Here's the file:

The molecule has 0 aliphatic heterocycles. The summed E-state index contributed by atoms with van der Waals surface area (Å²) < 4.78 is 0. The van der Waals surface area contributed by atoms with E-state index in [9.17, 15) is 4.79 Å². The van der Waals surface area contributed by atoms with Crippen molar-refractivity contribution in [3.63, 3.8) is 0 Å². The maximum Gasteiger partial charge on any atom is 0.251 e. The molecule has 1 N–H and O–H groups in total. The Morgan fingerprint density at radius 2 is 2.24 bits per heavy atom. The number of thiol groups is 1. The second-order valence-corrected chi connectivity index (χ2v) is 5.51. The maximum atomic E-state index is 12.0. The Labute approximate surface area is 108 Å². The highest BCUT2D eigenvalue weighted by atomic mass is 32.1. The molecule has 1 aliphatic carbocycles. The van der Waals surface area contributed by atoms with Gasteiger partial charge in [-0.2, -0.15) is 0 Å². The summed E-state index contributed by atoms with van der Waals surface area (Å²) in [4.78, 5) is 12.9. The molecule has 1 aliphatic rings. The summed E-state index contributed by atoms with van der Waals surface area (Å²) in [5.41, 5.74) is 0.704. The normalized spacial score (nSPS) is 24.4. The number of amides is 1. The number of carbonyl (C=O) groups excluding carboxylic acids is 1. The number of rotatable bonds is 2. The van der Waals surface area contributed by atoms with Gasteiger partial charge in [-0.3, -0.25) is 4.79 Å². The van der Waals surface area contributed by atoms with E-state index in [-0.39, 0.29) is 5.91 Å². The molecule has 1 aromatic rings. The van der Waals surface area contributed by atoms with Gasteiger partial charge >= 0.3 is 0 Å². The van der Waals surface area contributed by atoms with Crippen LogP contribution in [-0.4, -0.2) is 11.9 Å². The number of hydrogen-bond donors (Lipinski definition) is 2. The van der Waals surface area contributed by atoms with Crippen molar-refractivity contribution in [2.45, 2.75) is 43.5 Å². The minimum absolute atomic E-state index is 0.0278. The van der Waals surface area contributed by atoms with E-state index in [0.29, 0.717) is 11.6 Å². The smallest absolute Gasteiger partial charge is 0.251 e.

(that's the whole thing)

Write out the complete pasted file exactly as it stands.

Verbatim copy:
The molecule has 0 aliphatic heterocycles. The summed E-state index contributed by atoms with van der Waals surface area (Å²) < 4.78 is 0. The van der Waals surface area contributed by atoms with E-state index in [9.17, 15) is 4.79 Å². The van der Waals surface area contributed by atoms with Crippen molar-refractivity contribution in [3.63, 3.8) is 0 Å². The maximum Gasteiger partial charge on any atom is 0.251 e. The molecule has 1 N–H and O–H groups in total. The Morgan fingerprint density at radius 2 is 2.24 bits per heavy atom. The number of thiol groups is 1. The second-order valence-corrected chi connectivity index (χ2v) is 5.51. The maximum atomic E-state index is 12.0. The Labute approximate surface area is 108 Å². The highest BCUT2D eigenvalue weighted by atomic mass is 32.1. The molecule has 1 aliphatic carbocycles. The van der Waals surface area contributed by atoms with Gasteiger partial charge in [-0.2, -0.15) is 0 Å². The summed E-state index contributed by atoms with van der Waals surface area (Å²) in [4.78, 5) is 12.9. The molecule has 1 aliphatic rings. The summed E-state index contributed by atoms with van der Waals surface area (Å²) in [5.41, 5.74) is 0.704. The normalized spacial score (nSPS) is 24.4. The number of amides is 1. The number of carbonyl (C=O) groups excluding carboxylic acids is 1. The number of rotatable bonds is 2. The van der Waals surface area contributed by atoms with Gasteiger partial charge in [-0.3, -0.25) is 4.79 Å². The van der Waals surface area contributed by atoms with E-state index in [-0.39, 0.29) is 5.91 Å². The molecule has 1 aromatic rings. The van der Waals surface area contributed by atoms with Gasteiger partial charge >= 0.3 is 0 Å². The van der Waals surface area contributed by atoms with Crippen LogP contribution in [-0.4, -0.2) is 11.9 Å². The number of hydrogen-bond donors (Lipinski definition) is 2. The van der Waals surface area contributed by atoms with Crippen molar-refractivity contribution in [2.45, 2.75) is 43.5 Å². The minimum absolute atomic E-state index is 0.0278. The van der Waals surface area contributed by atoms with E-state index in [0.29, 0.717) is 11.6 Å². The smallest absolute Gasteiger partial charge is 0.251 e.